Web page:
Adjustable cuffs - These will help adjust the fit of the jacket and trap in warmth, and will feature on most basic shell jackets, but look out for bonded cuffs on mountain jackets that can withstand more wear and tear.
Hem drawcord - This again adjusts the fit and traps in warmth, but also stops the jacket riding up when wearing a backpack.
Map pocket - If you're using your jacket on the trail this is essential to keep your map dry and easily accessible. Virtually all shells will also feature front zippered pockets for carrying snacks or essentials.
Storm flap - A key feature of walking jackets, this ensures no water will enter through the zip.
Bonded zips - A key feature of top mountain shells, the bonding will prevent weather entering the jacket through the zips, and keeps weight down by reducing the need for further fabric.
Pit zips - Mountain trekking requires more exertion, so zippered vents under the arm pit allow additional breathability, which can be essential to keep you dry as you reach the colder climates of the summit.
Zip-in compatibility - This allows a fleece to be zipped in to the jacket to add winter warmth, also known as Interactive (IA).
Adjustable hood - Important for a good comfortable fit and to ensure complete coverage, higher end trail jackets may also feature a stiffened Helmet compatible hood – essential for mountain pursuits, this ensures comfort and safety when wearing a helmet.
The Layering System
When trail walking, make sure you wear the correct layers underneath your waterproof to ensure moisture is transferred. Polyester is the best material for this – start with a base layer, then a fleece in cold conditions, then your shell jacket on top. The layers trap heat and provide insulation to keep you warm, and the correct material means moisture won't get caught up and make you uncomfortable. If you wear cotton you're likely to end up drenched in sweat on the inside and prone to a chill once you cool down.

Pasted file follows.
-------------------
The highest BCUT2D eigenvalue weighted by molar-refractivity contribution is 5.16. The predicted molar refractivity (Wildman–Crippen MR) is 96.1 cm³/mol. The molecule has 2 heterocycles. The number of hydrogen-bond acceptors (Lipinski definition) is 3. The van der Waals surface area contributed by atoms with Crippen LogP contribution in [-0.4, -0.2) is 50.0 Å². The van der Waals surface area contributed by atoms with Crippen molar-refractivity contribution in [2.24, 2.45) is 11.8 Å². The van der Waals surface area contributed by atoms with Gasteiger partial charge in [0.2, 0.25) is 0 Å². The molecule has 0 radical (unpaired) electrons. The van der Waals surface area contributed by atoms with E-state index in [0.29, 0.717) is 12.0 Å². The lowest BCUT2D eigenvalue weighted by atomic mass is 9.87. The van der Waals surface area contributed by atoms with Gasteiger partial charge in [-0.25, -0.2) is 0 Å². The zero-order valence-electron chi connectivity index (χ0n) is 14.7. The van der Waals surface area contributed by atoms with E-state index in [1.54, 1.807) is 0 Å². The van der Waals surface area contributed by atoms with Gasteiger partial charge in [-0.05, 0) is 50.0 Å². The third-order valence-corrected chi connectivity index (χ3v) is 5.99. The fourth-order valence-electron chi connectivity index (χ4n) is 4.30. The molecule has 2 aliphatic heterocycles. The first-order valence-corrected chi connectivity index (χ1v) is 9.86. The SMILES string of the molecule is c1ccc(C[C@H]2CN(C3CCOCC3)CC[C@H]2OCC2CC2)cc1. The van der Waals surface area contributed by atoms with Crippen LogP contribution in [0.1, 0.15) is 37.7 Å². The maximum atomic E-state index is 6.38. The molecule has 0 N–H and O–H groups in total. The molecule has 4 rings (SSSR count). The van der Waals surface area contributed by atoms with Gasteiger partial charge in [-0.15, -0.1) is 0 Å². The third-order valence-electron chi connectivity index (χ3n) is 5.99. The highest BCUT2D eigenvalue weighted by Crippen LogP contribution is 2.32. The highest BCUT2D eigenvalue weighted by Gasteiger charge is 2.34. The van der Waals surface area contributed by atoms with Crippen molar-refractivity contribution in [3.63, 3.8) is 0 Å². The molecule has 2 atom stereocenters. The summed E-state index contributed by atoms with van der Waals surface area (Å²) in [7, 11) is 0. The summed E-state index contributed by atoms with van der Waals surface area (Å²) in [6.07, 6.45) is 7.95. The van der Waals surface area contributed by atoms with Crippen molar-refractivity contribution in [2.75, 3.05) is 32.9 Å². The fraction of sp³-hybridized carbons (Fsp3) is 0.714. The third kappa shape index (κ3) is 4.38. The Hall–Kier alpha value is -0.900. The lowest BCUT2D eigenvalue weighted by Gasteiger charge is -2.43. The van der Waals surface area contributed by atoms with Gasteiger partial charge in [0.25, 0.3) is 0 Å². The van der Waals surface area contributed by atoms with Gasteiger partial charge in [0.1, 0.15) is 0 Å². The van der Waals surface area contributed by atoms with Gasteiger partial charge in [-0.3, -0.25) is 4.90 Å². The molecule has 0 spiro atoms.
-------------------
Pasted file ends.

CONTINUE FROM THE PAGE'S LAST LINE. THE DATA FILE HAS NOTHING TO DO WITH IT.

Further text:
A good jacket is an investment, and put simply the more you invest the more you’ll gain. There’s no point breaking the bank if you only need a basic shell for the odd shower, but if you’re using the jacket regularly on trail or mountain walks you’ll really see the benefit of the higher end fabrics like GORE-TEX®, eVent® and GORE-TEX® Pro, particularly in terms of breathability and durability. If you look after these type of jackets properly you'll get years of use.
Which brings me to my final point- take care of your jacket! A good waterproof shell needs to be looked after, as over time dirt and grime can affect its waterproof capability. A jacket with a waterproof membrane will also use a DWR treatment on the outer layer to stop water building up on the surface. Use a Nikwax or Grangers spray or in-wash cleaner every few months to refresh the DWR coating and this will significantly extend the life of your jacket.